Alex Morrison

3 February–12 March 2011

Alex Morrison

Catri­ona Jef­fries Gallery is pleased to announce an exhi­bi­tion of new work by Van­cou­ver-based artist Alex Mor­ri­son. Over the past decade, Mor­ri­son has inves­ti­gat­ed the aes­thet­ics and poten­tial­i­ties of polit­i­cal protest and sub­cul­ture and the process­es by which rad­i­cal and oppo­si­tion­al impuls­es become sub­sumed with­in nor­ma­tive com­modi­ties and habits of cul­tur­al con­sump­tion.

The exhi­bi­tion seeks to ques­tion how ver­nac­u­lar modes are his­tori­cized and sub­se­quent­ly instru­men­tal­ized by way of their trans­for­ma­tion into dec­o­ra­tive sur­faces, unteth­ered from their ori­gins. In think­ing about the soft­en­ing of mod­ernist styles through both post-mod­ernism and folk aes­thet­ics, Morrison’s works reveal how par­tic­u­lar gen­res have been bor­rowed in order to lend a cer­tain sense of author­i­ty, per­ma­nence or per­ceived refine­ment to the oth­er­wise dis­pos­able late 20th cen­tu­ry built envi­ron­ment.

Con­tin­u­ing to draw from both the artist’s own per­son­al biog­ra­phy as well as from a num­ber of his­tor­i­cal 20th cen­tu­ry move­ments relat­ing to design and archi­tec­ture, the works in the exhi­bi­tion gen­er­ate an atmos­phere of sculp­tur­al melo­dra­ma. Expand­ing on much of the research he recent­ly con­duct­ed on the his­to­ry of Vancouver’s Gas­town — a local neigh­bor­hood where a sense of his­to­ry and authen­tic­i­ty was false­ly con­struct­ed in order to give a pati­na of ‘old­en times’ — Mor­ri­son has cre­at­ed a num­ber of new works that observe the visu­al intri­ca­cies of imi­ta­tive mis­ap­pro­pri­a­tion and what they reveal about process­es of his­tori­ciza­tion. For exam­ple, a wood­en wall relief nods to the ubiq­ui­tous mock-Tudor cladding often applied to facades of hotels and shops to con­note a gen­teel ‘Eng­land’; a sculp­tur­al tableau of a com­mon Jade plant (a fix­ture of West Coast bohemi­an house­holds) mon­u­men­tal­izes the domes­tic and the super 8 film, 1990 (2010/11), cap­tures the his­tor­i­cal Vic­to­ria neigh­bor­hood of James Bay through a suc­ces­sion of nos­tal­gic and sen­ti­men­tal images asso­ci­at­ed with the medi­um and con­flat­ed with an accom­pa­ny­ing grunge inflect­ed, bed­room-record­ed sound­track played by the artist.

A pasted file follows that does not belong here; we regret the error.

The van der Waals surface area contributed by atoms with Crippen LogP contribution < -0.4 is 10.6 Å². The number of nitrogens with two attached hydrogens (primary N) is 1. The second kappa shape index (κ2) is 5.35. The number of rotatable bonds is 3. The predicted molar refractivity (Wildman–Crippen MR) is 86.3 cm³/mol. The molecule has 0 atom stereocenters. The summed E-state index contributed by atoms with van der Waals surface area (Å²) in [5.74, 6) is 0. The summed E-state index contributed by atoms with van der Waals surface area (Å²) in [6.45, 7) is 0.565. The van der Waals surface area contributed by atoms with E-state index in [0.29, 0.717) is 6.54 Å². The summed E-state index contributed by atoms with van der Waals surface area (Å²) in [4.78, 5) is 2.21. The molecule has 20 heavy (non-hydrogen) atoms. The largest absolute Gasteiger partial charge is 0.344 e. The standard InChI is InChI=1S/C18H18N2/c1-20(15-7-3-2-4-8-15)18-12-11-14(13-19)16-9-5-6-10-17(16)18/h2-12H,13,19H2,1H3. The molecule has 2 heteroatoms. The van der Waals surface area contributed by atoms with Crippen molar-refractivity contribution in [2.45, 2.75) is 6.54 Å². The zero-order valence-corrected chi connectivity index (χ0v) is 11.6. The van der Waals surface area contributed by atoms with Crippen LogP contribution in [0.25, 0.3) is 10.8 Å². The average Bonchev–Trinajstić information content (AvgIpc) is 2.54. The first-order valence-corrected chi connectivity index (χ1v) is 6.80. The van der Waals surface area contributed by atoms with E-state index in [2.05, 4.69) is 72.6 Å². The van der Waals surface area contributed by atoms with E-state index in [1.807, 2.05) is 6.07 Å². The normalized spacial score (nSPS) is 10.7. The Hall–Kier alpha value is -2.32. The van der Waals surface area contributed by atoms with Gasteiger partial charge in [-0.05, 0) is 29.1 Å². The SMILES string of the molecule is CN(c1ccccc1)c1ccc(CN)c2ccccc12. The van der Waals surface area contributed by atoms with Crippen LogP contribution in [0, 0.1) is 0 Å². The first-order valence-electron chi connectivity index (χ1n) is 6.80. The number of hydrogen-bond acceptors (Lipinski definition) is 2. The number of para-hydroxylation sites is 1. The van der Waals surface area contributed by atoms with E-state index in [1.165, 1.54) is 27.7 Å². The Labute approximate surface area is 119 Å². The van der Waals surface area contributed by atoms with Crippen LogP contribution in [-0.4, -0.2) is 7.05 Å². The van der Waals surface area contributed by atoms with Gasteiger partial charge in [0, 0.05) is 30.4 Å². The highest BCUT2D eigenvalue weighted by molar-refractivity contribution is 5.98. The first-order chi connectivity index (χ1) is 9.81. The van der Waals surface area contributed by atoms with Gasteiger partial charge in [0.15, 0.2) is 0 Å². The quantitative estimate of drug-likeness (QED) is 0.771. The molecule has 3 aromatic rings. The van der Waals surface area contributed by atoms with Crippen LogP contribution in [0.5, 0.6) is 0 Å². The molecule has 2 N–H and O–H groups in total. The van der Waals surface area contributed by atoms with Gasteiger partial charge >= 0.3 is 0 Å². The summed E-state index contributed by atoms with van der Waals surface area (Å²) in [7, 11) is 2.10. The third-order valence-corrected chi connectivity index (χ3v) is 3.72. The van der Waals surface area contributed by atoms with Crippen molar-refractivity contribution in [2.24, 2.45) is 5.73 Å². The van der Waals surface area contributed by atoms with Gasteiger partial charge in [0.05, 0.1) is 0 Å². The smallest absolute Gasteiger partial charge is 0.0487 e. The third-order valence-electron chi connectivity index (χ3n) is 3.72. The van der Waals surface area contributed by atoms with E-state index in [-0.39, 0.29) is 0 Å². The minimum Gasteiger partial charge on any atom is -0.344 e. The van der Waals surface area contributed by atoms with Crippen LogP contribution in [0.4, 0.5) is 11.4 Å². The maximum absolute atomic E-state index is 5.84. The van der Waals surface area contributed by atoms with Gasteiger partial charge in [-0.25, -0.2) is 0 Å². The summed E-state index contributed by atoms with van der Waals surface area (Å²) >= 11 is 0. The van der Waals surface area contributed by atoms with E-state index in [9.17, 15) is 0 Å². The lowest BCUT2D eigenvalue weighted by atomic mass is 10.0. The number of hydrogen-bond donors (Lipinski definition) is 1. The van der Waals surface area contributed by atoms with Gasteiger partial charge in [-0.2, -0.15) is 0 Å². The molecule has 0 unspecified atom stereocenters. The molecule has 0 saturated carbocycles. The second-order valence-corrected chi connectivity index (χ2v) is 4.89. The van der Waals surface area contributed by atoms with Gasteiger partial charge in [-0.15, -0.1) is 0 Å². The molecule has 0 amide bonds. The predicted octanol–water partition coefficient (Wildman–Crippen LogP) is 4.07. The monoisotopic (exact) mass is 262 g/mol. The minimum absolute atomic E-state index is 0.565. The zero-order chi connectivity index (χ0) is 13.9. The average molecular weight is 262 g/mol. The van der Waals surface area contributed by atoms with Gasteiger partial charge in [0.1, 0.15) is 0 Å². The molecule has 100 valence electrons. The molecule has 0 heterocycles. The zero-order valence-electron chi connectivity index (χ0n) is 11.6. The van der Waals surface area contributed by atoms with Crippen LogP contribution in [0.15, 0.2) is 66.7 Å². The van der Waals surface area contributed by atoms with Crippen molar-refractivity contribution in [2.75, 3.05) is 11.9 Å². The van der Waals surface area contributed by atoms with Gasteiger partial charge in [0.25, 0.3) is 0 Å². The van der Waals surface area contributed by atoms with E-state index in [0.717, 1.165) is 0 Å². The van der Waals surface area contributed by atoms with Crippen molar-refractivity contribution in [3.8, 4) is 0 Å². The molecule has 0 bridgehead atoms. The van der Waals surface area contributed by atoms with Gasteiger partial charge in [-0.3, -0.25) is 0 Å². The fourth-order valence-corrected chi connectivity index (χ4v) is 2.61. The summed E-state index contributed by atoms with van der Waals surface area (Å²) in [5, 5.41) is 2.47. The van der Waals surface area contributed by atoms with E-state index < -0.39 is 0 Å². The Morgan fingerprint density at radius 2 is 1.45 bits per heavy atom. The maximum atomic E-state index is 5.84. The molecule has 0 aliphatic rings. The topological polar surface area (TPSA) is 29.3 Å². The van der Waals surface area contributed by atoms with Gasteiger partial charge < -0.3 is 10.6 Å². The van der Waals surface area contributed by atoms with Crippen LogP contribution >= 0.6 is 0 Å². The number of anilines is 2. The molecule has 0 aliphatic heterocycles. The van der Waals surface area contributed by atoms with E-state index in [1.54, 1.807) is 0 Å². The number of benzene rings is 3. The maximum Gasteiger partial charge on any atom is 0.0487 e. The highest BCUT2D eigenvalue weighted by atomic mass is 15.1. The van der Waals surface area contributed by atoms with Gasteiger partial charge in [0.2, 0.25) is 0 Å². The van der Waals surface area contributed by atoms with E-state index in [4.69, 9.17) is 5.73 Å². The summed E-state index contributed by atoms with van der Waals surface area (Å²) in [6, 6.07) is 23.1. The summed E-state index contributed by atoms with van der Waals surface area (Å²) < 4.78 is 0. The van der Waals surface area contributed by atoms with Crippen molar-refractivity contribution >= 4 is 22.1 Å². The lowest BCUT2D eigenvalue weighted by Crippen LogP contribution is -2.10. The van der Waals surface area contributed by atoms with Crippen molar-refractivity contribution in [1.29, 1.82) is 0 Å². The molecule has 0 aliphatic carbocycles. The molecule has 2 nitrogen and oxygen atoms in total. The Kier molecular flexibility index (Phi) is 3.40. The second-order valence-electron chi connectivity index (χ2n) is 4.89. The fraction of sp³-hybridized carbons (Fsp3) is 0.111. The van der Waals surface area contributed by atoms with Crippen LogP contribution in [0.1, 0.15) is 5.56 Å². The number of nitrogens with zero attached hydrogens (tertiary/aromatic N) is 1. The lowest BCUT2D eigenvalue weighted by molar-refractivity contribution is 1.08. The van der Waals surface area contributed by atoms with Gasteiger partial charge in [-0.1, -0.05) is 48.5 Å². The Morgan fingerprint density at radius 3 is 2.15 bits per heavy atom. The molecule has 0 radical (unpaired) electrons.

Alex Mor­ri­son (1972) was born in Redruth, UK and cur­rent­ly lives and works in Van­cou­ver. His work will be includ­ed in the forth­com­ing exhi­bi­tion, Melan­chotopia at the Witte de With, Rot­ter­dam in Sep­tem­ber of 2011. Mor­ri­son has had recent solo exhi­bi­tions at Art­s­peak, Van­cou­ver (2010); Every Let­ter in the Alpha­bet, Van­cou­ver (2010); CSA Space, Van­cou­ver (2009); Catri­ona Jef­fries, Van­cou­ver (2007) and Büro Friedrich, Berlin (2005). His work was includ­ed in the recent Syd­ney Bien­ni­al (2010); It Is What It Is, Nation­al Gallery of Cana­da, Ottawa (2010); Fol­low­ing a Line, Con­tem­po­rary Art Gallery, Van­cou­ver (2010); Cubes, Blocks and Oth­er Spaces, Musée d’art con­tem­po­rain de Mon­tréal, (2009); Get­ting Even, Kun­stvere­in Han­nover (2009); eXpo­nen­tial Future, Mor­ris and Helen Belkin Gallery, Van­cou­ver (2008). Stern­berg Press pub­lished a mono­graph on his work in 2005.

For fur­ther infor­ma­tion or press enquires please con­tact Catri­ona Jef­fries or Anne Low at +1 604 736 1554.